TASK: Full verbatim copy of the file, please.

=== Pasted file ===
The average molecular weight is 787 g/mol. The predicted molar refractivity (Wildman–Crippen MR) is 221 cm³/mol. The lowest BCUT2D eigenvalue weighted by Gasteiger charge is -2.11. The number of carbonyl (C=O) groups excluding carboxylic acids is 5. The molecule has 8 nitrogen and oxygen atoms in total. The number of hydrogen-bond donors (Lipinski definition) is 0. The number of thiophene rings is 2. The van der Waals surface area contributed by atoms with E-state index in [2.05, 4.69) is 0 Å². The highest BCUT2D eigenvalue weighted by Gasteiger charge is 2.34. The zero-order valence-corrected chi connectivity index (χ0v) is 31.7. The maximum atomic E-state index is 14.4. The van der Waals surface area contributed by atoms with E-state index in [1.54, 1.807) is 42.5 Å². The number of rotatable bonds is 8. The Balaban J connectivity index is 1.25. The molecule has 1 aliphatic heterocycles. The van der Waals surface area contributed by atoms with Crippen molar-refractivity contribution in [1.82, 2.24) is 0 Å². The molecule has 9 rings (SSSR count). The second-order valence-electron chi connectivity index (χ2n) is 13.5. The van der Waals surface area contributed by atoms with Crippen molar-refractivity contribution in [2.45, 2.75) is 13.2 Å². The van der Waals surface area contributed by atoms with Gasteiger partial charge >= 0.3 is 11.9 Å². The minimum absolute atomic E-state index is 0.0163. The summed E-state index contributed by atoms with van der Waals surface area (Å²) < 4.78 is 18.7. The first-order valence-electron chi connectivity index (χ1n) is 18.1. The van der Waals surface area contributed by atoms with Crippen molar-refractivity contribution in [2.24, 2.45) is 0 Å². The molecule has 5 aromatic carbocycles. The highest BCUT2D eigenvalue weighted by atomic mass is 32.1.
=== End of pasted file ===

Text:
The average molecular weight is 787 g/mol. The predicted molar refractivity (Wildman–Crippen MR) is 221 cm³/mol. The lowest BCUT2D eigenvalue weighted by Gasteiger charge is -2.11. The number of carbonyl (C=O) groups excluding carboxylic acids is 5. The molecule has 8 nitrogen and oxygen atoms in total. The number of hydrogen-bond donors (Lipinski definition) is 0. The number of thiophene rings is 2. The van der Waals surface area contributed by atoms with E-state index in [2.05, 4.69) is 0 Å². The highest BCUT2D eigenvalue weighted by Gasteiger charge is 2.34. The zero-order valence-corrected chi connectivity index (χ0v) is 31.7. The maximum atomic E-state index is 14.4. The van der Waals surface area contributed by atoms with E-state index in [1.54, 1.807) is 42.5 Å². The number of rotatable bonds is 8. The Balaban J connectivity index is 1.25. The molecule has 1 aliphatic heterocycles. The van der Waals surface area contributed by atoms with Crippen molar-refractivity contribution in [1.82, 2.24) is 0 Å². The molecule has 9 rings (SSSR count). The second-order valence-electron chi connectivity index (χ2n) is 13.5. The van der Waals surface area contributed by atoms with Crippen molar-refractivity contribution in [2.45, 2.75) is 13.2 Å². The van der Waals surface area contributed by atoms with Gasteiger partial charge >= 0.3 is 11.9 Å². The minimum absolute atomic E-state index is 0.0163. The summed E-state index contributed by atoms with van der Waals surface area (Å²) < 4.78 is 18.7. The first-order valence-electron chi connectivity index (χ1n) is 18.1. The van der Waals surface area contributed by atoms with Crippen molar-refractivity contribution in [2.24, 2.45) is 0 Å². The molecule has 5 aromatic carbocycles. The highest BCUT2D eigenvalue weighted by atomic mass is 32.1.